Post Acute Withdrawal Syndrome: 6 Signs of PAWS You Need To Know

Are you wondering why you’ve stopped using drugs or alcohol, only to find you still don’t feel great?


Has it been 3, 6, or 9 months since you stopped using, and you still don’t feel like you are back to yourself?

In this post, I hope to clarify for you what you might be experiencing – Post Acute Withdrawal Syndrome (PAWS).  Knowing the symptoms you are experiencing and their origin can be the next step for you in making changes to enhance your recovery and quality of life. 

Many people experience PAWS symptoms in early recovery.

PAWS can look different for everyone, depending on the types of substances that were used during active addiction, and the length of time the substances were used.

Although there are differences, many people in early recovery experience some combination of the following six symptoms. If you look over this list of symptoms and have an “aha” moment, you are not alone!

Many people don’t know why they feel the way they feel in early recovery. My hope is that the following information will help you to develop increased understanding of what your body and brain are going through in early recovery.  

1.     Stress Sensitivity

Have you found yourself overreacting to minor stressful situations? A small problem that should produce a minimal amount of stress instead producing an overwhelming amount of stress for you?  This is an example of your brain and body adjusting to the “normalness” of life without substances. An example could be feeling heightened stress at work or school, with tasks that normally do not feel quite as stressful like an additional assignment.

2.     Sleep disturbance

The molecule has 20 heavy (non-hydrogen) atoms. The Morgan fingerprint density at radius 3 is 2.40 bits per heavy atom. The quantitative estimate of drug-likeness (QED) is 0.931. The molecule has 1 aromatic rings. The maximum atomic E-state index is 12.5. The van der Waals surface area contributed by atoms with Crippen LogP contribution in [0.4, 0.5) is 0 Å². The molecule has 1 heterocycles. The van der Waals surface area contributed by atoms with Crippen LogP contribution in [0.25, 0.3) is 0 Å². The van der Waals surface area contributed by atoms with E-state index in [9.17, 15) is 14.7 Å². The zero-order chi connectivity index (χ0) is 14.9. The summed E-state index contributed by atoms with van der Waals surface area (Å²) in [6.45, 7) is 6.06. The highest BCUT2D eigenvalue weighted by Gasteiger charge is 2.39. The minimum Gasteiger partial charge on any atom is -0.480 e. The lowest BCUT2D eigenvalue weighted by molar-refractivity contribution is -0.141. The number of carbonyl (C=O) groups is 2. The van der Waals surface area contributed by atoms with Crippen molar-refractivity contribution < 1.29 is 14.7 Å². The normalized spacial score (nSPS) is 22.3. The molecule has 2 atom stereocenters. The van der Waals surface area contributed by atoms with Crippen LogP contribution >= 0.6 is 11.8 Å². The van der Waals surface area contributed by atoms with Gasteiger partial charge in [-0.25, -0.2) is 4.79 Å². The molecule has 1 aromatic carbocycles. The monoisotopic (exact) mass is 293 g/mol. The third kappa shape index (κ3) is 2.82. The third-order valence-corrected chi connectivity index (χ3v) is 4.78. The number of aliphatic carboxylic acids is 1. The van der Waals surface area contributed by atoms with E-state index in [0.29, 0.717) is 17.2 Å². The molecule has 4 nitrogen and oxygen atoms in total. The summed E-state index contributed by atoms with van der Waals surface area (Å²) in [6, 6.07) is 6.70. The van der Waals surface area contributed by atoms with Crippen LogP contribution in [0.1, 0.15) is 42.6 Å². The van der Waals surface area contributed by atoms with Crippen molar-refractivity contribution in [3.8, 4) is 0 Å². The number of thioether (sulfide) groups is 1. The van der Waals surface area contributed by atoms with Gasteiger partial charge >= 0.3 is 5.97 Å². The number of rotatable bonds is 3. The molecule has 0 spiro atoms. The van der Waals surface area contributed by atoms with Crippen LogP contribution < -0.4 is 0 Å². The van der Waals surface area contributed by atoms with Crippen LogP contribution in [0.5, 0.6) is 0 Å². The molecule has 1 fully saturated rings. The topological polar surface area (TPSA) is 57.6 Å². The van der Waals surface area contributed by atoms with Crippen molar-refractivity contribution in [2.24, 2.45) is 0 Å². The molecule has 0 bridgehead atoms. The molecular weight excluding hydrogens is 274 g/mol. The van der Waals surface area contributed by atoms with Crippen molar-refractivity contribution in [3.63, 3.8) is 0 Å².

People experiencing PAWS may have trouble falling asleep, trouble staying asleep, or even waking up throughout the night and having difficulty getting back to sleep. Again, this is the brain’s way of adjusting to “normal” restful sleep without any substances to help.

3.     Difficulty thinking clearly

This could be having a hard time making decisions, even minor ones like what to eat for dinner. This could also look like difficulty concentrating at school or at work, or even just feeling as if you are in a fog.

4.     Difficulty managing emotions

Usually people fall into 2 categories with this – emotional overreactions or emotional numbness. Some clients have shared they have even experienced both, at different time periods.

5.     Physical coordination

People experiencing PAWS might have difficulty with balance, fine motor skills, or even hand-eye coordination. Some people have described feeling incredibly clumsy, even though they have never been that way before.

6.     Memory

PAWS tends to affect short term memory. A great example is learning something new and not being able to retain the information, such as learning a new concept in therapy. Another example might be not remembering the few things you need to pick up at the store, even though your spouse just told you an hour before.

If you are in early recovery and experiencing these symptoms, there is a good chance you are experiencing PAWS.

For many clients, knowing this information AND knowing what to do with it can be part of the key to their recovery. Knowing that you have stress sensitivity and learning how to manage it and the emotional reactions that go along with it could be the difference between staying clean versus a relapse.

Early recovery is also a time period when brain chemicals are trying to find their way back to balanced, so it is an especially susceptible time for relapse.

Knowing these symptoms and the tools to cope with them will only help to solidify your recovery!